Attend hearings! Ohio Lame Duck update

Posted Nov. 23, 2016 by

ATTENTION! OCSEA activists are needed to pack the lame duck hearings on Tuesday, Nov. 29. All hearings are held at the Ohio Statehouse. 

  • Stop Unemployment Compensation cuts (H.B. 394) – 9 a.m., Room 121
  • Save state agencies, stop "sunset" provisions (H.B. 329) – 1:30 p.m., Room 114

Ohio legislators have returned to work after a long break. And with their return comes a laundry list of legislation on a timeline to expire with the year’s end. Yes, lame duck session is upon us. And this means that many anti-union legislators preparing to leave office no longer have to answer to constituents and can rush through their top “priorities” with little or no public scrutiny.

From a bill that could eliminate entire state agencies to severe unemployment cuts, there’s a lot of legislation on the table beginning this week that could have serious implications for public employees, unions, working families and more. Right to Work bills for both public and private employees are also on the table but could potentially fizzle out in committee.

OCSEA is closely monitoring all potentially harmful legislation during the lame duck session, whether bills appear to have legs or not. Lame duck sessions can be unpredictable, so OCSEA members and other public employee union members are encouraged to follow these pieces of legislation very closely. Their impact could be far reaching if they pick up steam.

  • Agency Sunset bill - Senate Bill 329. Bill sponsor, Ohio Senate President Keith Faber, said this legislation is a “tool against big government.” But OCSEA knows it’s just an attempt to dismantle state agencies and the important services they provide. Senate Bill 329 has the potential for “sunsetting” or abolishing entire state agencies if they are found to not be “useful” or “effective” by a legislative review committee. This means entire state agencies could be eliminated overnight. A November 15 hearing on the bill had only sponsor testimony from outgoing Sen. Pres. Faber with no questions from the committee. Although that low interest from the committee may be a good sign, OCSEA continues to closely monitor this legislation that would only create more government gridlock. Read the bill.
  • Unemployment Compensation cuts - House Bill 394. Legislators have their sights set on cutting Ohio Unemployment Compensation for Ohioans who are out of work from 26 weeks to as little as 12 weeks. OCSEA and other opponents say reducing the number of weeks allowed would hurt out-of-work Ohioans trying to get back on their feet after a job loss. Legislators tried to lower the number of weeks workers could get the benefit in 2015, a cut that would have slashed 40 percent of workers’ benefits. The attempt was thwarted due to pressure from the unemployed and worker advocates. OCSEA and other advocates continue to apply pressure. Read the bill.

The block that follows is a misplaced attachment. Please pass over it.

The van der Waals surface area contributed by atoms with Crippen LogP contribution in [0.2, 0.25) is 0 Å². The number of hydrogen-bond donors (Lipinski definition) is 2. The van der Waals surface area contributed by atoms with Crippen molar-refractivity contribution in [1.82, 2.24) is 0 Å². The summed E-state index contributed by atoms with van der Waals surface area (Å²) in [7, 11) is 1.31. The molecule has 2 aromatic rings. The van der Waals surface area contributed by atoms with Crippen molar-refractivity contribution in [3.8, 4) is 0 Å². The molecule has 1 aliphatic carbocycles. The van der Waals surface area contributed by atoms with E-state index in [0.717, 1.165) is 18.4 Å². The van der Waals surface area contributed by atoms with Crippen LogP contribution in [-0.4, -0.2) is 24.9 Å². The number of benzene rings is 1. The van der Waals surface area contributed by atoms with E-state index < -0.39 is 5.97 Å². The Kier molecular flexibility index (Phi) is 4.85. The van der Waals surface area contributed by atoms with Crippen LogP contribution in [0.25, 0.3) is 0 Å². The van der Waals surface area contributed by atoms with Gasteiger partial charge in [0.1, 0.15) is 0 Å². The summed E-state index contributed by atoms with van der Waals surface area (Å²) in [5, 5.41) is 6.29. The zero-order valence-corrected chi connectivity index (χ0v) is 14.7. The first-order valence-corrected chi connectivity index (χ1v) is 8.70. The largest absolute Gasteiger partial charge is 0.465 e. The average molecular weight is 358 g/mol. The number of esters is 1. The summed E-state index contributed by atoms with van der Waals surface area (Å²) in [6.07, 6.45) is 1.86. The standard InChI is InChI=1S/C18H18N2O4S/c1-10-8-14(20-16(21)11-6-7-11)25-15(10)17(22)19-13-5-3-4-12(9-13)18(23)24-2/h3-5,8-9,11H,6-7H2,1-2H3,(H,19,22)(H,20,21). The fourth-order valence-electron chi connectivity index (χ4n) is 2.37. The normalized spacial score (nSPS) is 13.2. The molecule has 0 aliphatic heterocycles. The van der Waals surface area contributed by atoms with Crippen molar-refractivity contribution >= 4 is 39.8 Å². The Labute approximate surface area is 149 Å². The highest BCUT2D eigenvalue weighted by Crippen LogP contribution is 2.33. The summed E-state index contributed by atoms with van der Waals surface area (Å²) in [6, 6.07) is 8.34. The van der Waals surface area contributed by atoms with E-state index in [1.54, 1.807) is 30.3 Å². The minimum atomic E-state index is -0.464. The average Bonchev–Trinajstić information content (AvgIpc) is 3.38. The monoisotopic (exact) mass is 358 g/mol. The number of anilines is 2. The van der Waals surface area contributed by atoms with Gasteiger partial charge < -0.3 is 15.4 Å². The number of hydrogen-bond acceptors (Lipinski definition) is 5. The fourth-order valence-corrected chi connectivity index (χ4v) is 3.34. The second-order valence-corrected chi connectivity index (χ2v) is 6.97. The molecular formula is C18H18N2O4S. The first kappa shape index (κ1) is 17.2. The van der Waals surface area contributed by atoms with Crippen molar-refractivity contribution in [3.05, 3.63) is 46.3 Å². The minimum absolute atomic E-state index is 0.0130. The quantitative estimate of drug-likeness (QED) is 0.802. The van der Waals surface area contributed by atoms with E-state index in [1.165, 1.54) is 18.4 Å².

Attend the Nov. 29 Ohio AFL-CIO Labor Lobby Day to fight UC takeaways.
  • Vision insurance increase - HB 275 – Ohio House Bill 275, the vision bill, would prevent vision benefit administrators, such as VSP, from offering savings to enrollees, including OCSEA members, on non-covered services. Currently, insurance companies have the right to negotiate lower prices on those services and then pass on the savings to enrollees. If the bill passes, those agreements would not be permitted. Ultimately, the law would allow doctors to charge unlimited fees for non-covered services. Read the bill. 

    Read the Union Benefit Trust's proponent testimony standing up for these member benefits.
  • Right to Work bills - HB 583 (public) and HB 377 (private) – While states surrounding Ohio continue to pass Right to Work legislation that harms workers, there are indications that Ohio Republican leaders in the General Assembly may not tackle this issue during the lame duck session. Both the public and private bills have been referred to the Commerce and Labor committees, but there are indications that House Republicans will not be moving them out of committee. House Bill 583, the public sector Right to Work bill, is a very deceptive piece of legislation that attempts to fool union members and their representatives that this legislation would be in the "best interest" of labor. But, just like Senate Bill 5, this anti-union legislation would undermine the right of Ohio public employees to negotiate for fair pay and benefits, plain and simple. The union is monitoring it closely as the committee makes their decision. We expect similar attacks to resurface in 2017 with the election of more anti-union legislators. Read the public sector RTW bill. 

    See the public sector RTW co-sponsors.